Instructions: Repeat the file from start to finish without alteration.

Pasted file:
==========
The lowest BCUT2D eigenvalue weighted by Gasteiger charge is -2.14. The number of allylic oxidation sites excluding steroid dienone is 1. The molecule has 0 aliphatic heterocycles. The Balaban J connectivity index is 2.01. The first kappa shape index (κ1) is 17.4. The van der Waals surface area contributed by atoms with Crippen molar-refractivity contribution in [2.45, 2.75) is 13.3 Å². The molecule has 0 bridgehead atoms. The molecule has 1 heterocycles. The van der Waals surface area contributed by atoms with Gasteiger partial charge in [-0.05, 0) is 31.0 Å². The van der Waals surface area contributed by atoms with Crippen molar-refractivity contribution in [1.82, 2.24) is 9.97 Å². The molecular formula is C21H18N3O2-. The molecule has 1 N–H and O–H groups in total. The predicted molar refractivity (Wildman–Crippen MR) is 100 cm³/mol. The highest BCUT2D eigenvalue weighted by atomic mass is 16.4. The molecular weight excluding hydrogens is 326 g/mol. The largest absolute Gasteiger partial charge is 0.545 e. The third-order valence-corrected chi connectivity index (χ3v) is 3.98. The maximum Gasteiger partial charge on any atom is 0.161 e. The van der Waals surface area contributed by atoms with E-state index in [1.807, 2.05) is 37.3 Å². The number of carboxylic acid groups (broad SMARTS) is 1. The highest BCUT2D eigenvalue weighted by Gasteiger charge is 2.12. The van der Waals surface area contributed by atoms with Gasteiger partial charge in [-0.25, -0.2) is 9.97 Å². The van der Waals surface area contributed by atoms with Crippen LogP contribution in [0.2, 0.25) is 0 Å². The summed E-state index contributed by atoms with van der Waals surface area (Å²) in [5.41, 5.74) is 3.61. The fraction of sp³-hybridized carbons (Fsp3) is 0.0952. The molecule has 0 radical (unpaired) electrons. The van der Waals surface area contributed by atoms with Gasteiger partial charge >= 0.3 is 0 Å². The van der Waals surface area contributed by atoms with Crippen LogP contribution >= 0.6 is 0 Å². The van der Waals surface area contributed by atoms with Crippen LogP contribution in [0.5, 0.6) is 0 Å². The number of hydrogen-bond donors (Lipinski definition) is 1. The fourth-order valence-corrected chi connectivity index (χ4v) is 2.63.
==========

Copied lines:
The lowest BCUT2D eigenvalue weighted by Gasteiger charge is -2.14. The number of allylic oxidation sites excluding steroid dienone is 1. The molecule has 0 aliphatic heterocycles. The Balaban J connectivity index is 2.01. The first kappa shape index (κ1) is 17.4. The van der Waals surface area contributed by atoms with Crippen molar-refractivity contribution in [2.45, 2.75) is 13.3 Å². The molecule has 0 bridgehead atoms. The molecule has 1 heterocycles. The van der Waals surface area contributed by atoms with Gasteiger partial charge in [-0.05, 0) is 31.0 Å². The van der Waals surface area contributed by atoms with Crippen molar-refractivity contribution in [1.82, 2.24) is 9.97 Å². The molecular formula is C21H18N3O2-. The molecule has 1 N–H and O–H groups in total. The predicted molar refractivity (Wildman–Crippen MR) is 100 cm³/mol. The highest BCUT2D eigenvalue weighted by atomic mass is 16.4. The molecular weight excluding hydrogens is 326 g/mol. The largest absolute Gasteiger partial charge is 0.545 e. The third-order valence-corrected chi connectivity index (χ3v) is 3.98. The maximum Gasteiger partial charge on any atom is 0.161 e. The van der Waals surface area contributed by atoms with E-state index in [1.807, 2.05) is 37.3 Å². The number of carboxylic acid groups (broad SMARTS) is 1. The highest BCUT2D eigenvalue weighted by Gasteiger charge is 2.12. The van der Waals surface area contributed by atoms with Gasteiger partial charge in [-0.25, -0.2) is 9.97 Å². The van der Waals surface area contributed by atoms with Crippen LogP contribution in [0.2, 0.25) is 0 Å². The summed E-state index contributed by atoms with van der Waals surface area (Å²) in [5.41, 5.74) is 3.61. The fraction of sp³-hybridized carbons (Fsp3) is 0.0952. The molecule has 0 radical (unpaired) electrons. The van der Waals surface area contributed by atoms with Gasteiger partial charge >= 0.3 is 0 Å². The van der Waals surface area contributed by atoms with Crippen LogP contribution >= 0.6 is 0 Å². The van der Waals surface area contributed by atoms with Crippen LogP contribution in [0.5, 0.6) is 0 Å². The number of hydrogen-bond donors (Lipinski definition) is 1. The fourth-order valence-corrected chi connectivity index (χ4v) is 2.63.